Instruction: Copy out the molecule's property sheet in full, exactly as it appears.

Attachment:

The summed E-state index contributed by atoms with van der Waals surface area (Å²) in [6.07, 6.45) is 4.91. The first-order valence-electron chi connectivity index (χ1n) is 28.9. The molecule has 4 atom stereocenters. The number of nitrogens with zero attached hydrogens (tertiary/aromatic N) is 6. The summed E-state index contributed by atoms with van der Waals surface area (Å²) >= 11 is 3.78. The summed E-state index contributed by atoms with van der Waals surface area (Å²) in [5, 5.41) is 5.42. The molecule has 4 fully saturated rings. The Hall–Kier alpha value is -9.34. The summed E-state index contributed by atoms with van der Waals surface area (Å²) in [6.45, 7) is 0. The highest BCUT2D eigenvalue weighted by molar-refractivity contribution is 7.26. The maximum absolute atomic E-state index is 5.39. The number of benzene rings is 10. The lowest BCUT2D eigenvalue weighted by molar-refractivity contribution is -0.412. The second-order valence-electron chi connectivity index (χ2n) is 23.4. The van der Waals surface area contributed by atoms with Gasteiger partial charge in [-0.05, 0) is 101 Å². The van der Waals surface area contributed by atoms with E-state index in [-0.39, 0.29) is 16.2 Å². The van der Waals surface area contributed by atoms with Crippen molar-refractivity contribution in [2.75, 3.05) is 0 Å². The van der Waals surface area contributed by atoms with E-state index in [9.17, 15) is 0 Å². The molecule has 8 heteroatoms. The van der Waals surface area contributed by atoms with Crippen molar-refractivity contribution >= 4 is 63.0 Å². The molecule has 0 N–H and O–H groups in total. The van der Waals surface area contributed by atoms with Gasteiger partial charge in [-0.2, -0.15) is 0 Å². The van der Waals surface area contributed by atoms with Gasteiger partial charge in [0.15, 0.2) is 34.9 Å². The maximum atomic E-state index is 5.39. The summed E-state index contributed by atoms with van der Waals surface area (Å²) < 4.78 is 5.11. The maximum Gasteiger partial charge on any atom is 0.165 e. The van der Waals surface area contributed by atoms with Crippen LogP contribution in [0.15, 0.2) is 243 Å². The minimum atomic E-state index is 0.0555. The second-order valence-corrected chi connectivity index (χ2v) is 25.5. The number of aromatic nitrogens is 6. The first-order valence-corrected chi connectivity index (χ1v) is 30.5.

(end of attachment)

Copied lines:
The summed E-state index contributed by atoms with van der Waals surface area (Å²) in [6.07, 6.45) is 4.91. The first-order valence-electron chi connectivity index (χ1n) is 28.9. The molecule has 4 atom stereocenters. The number of nitrogens with zero attached hydrogens (tertiary/aromatic N) is 6. The summed E-state index contributed by atoms with van der Waals surface area (Å²) >= 11 is 3.78. The summed E-state index contributed by atoms with van der Waals surface area (Å²) in [5, 5.41) is 5.42. The molecule has 4 fully saturated rings. The Hall–Kier alpha value is -9.34. The summed E-state index contributed by atoms with van der Waals surface area (Å²) in [6.45, 7) is 0. The highest BCUT2D eigenvalue weighted by molar-refractivity contribution is 7.26. The maximum absolute atomic E-state index is 5.39. The number of benzene rings is 10. The lowest BCUT2D eigenvalue weighted by molar-refractivity contribution is -0.412. The second-order valence-electron chi connectivity index (χ2n) is 23.4. The van der Waals surface area contributed by atoms with Gasteiger partial charge in [-0.05, 0) is 101 Å². The van der Waals surface area contributed by atoms with E-state index in [-0.39, 0.29) is 16.2 Å². The van der Waals surface area contributed by atoms with Crippen molar-refractivity contribution in [2.75, 3.05) is 0 Å². The van der Waals surface area contributed by atoms with E-state index in [9.17, 15) is 0 Å². The molecule has 8 heteroatoms. The van der Waals surface area contributed by atoms with Crippen molar-refractivity contribution >= 4 is 63.0 Å². The molecule has 0 N–H and O–H groups in total. The van der Waals surface area contributed by atoms with Gasteiger partial charge in [-0.2, -0.15) is 0 Å². The van der Waals surface area contributed by atoms with Gasteiger partial charge in [0.15, 0.2) is 34.9 Å². The maximum atomic E-state index is 5.39. The summed E-state index contributed by atoms with van der Waals surface area (Å²) < 4.78 is 5.11. The maximum Gasteiger partial charge on any atom is 0.165 e. The van der Waals surface area contributed by atoms with Crippen LogP contribution in [0.15, 0.2) is 243 Å². The minimum atomic E-state index is 0.0555. The second-order valence-corrected chi connectivity index (χ2v) is 25.5. The number of aromatic nitrogens is 6. The first-order valence-corrected chi connectivity index (χ1v) is 30.5.